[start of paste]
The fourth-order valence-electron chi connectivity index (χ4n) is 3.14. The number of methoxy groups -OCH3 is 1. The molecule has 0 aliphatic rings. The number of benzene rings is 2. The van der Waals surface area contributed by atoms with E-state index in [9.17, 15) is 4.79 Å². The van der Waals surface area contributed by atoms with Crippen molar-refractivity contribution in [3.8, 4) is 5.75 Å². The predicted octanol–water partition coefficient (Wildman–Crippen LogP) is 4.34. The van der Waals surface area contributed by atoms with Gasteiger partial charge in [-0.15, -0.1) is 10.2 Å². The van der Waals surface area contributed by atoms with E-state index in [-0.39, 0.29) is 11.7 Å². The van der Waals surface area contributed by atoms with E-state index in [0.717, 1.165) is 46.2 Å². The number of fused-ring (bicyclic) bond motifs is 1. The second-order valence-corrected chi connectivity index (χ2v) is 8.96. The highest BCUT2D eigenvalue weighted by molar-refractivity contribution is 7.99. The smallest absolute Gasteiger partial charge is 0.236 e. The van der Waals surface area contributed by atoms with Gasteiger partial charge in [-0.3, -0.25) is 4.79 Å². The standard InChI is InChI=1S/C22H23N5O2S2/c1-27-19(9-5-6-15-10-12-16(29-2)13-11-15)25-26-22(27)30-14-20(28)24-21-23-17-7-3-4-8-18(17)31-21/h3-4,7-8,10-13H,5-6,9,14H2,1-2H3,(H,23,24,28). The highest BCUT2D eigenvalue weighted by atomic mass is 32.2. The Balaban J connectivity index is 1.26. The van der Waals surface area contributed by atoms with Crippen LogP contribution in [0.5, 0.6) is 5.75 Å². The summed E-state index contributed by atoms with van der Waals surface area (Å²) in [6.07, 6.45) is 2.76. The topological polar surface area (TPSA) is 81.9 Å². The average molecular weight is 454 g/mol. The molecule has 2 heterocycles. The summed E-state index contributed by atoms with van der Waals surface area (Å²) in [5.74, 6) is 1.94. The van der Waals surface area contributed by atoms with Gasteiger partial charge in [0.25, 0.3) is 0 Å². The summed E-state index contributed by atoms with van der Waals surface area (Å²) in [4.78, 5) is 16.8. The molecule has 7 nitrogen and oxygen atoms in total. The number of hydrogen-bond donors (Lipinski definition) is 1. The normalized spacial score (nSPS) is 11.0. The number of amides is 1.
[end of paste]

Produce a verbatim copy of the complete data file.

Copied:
The fourth-order valence-electron chi connectivity index (χ4n) is 3.14. The number of methoxy groups -OCH3 is 1. The molecule has 0 aliphatic rings. The number of benzene rings is 2. The van der Waals surface area contributed by atoms with E-state index in [9.17, 15) is 4.79 Å². The van der Waals surface area contributed by atoms with Crippen molar-refractivity contribution in [3.8, 4) is 5.75 Å². The predicted octanol–water partition coefficient (Wildman–Crippen LogP) is 4.34. The van der Waals surface area contributed by atoms with Gasteiger partial charge in [-0.15, -0.1) is 10.2 Å². The van der Waals surface area contributed by atoms with E-state index in [-0.39, 0.29) is 11.7 Å². The van der Waals surface area contributed by atoms with E-state index in [0.717, 1.165) is 46.2 Å². The number of fused-ring (bicyclic) bond motifs is 1. The second-order valence-corrected chi connectivity index (χ2v) is 8.96. The highest BCUT2D eigenvalue weighted by molar-refractivity contribution is 7.99. The smallest absolute Gasteiger partial charge is 0.236 e. The van der Waals surface area contributed by atoms with Gasteiger partial charge in [-0.3, -0.25) is 4.79 Å². The standard InChI is InChI=1S/C22H23N5O2S2/c1-27-19(9-5-6-15-10-12-16(29-2)13-11-15)25-26-22(27)30-14-20(28)24-21-23-17-7-3-4-8-18(17)31-21/h3-4,7-8,10-13H,5-6,9,14H2,1-2H3,(H,23,24,28). The highest BCUT2D eigenvalue weighted by atomic mass is 32.2. The Balaban J connectivity index is 1.26. The van der Waals surface area contributed by atoms with Crippen LogP contribution in [0.5, 0.6) is 5.75 Å². The summed E-state index contributed by atoms with van der Waals surface area (Å²) in [6.07, 6.45) is 2.76. The topological polar surface area (TPSA) is 81.9 Å². The average molecular weight is 454 g/mol. The molecule has 2 heterocycles. The summed E-state index contributed by atoms with van der Waals surface area (Å²) in [5.74, 6) is 1.94. The van der Waals surface area contributed by atoms with Gasteiger partial charge in [0.25, 0.3) is 0 Å². The summed E-state index contributed by atoms with van der Waals surface area (Å²) in [4.78, 5) is 16.8. The molecule has 7 nitrogen and oxygen atoms in total. The number of hydrogen-bond donors (Lipinski definition) is 1. The normalized spacial score (nSPS) is 11.0. The number of amides is 1.